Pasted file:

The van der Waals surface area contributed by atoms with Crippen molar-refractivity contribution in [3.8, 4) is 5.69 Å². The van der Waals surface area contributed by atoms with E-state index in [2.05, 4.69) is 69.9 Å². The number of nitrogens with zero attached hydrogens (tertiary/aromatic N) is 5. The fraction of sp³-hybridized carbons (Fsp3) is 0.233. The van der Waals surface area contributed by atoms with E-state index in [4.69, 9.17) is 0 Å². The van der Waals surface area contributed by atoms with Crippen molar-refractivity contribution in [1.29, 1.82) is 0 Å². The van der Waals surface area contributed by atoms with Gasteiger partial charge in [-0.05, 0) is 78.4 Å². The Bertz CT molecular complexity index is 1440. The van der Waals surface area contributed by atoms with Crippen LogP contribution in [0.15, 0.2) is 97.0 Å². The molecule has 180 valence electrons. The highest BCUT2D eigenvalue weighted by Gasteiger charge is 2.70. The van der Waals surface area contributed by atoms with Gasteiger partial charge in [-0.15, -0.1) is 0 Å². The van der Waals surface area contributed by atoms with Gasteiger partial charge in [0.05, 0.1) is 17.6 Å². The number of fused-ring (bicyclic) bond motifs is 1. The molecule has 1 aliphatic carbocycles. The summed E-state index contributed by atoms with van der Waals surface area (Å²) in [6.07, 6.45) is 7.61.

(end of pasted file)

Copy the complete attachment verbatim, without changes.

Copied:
The van der Waals surface area contributed by atoms with Crippen molar-refractivity contribution in [3.8, 4) is 5.69 Å². The van der Waals surface area contributed by atoms with E-state index in [2.05, 4.69) is 69.9 Å². The number of nitrogens with zero attached hydrogens (tertiary/aromatic N) is 5. The fraction of sp³-hybridized carbons (Fsp3) is 0.233. The van der Waals surface area contributed by atoms with E-state index in [4.69, 9.17) is 0 Å². The van der Waals surface area contributed by atoms with Crippen molar-refractivity contribution in [1.29, 1.82) is 0 Å². The van der Waals surface area contributed by atoms with Gasteiger partial charge in [-0.05, 0) is 78.4 Å². The Bertz CT molecular complexity index is 1440. The van der Waals surface area contributed by atoms with Crippen LogP contribution in [0.15, 0.2) is 97.0 Å². The molecule has 180 valence electrons. The highest BCUT2D eigenvalue weighted by Gasteiger charge is 2.70. The van der Waals surface area contributed by atoms with Gasteiger partial charge in [-0.15, -0.1) is 0 Å². The van der Waals surface area contributed by atoms with Gasteiger partial charge in [0.05, 0.1) is 17.6 Å². The number of fused-ring (bicyclic) bond motifs is 1. The molecule has 1 aliphatic carbocycles. The summed E-state index contributed by atoms with van der Waals surface area (Å²) in [6.07, 6.45) is 7.61.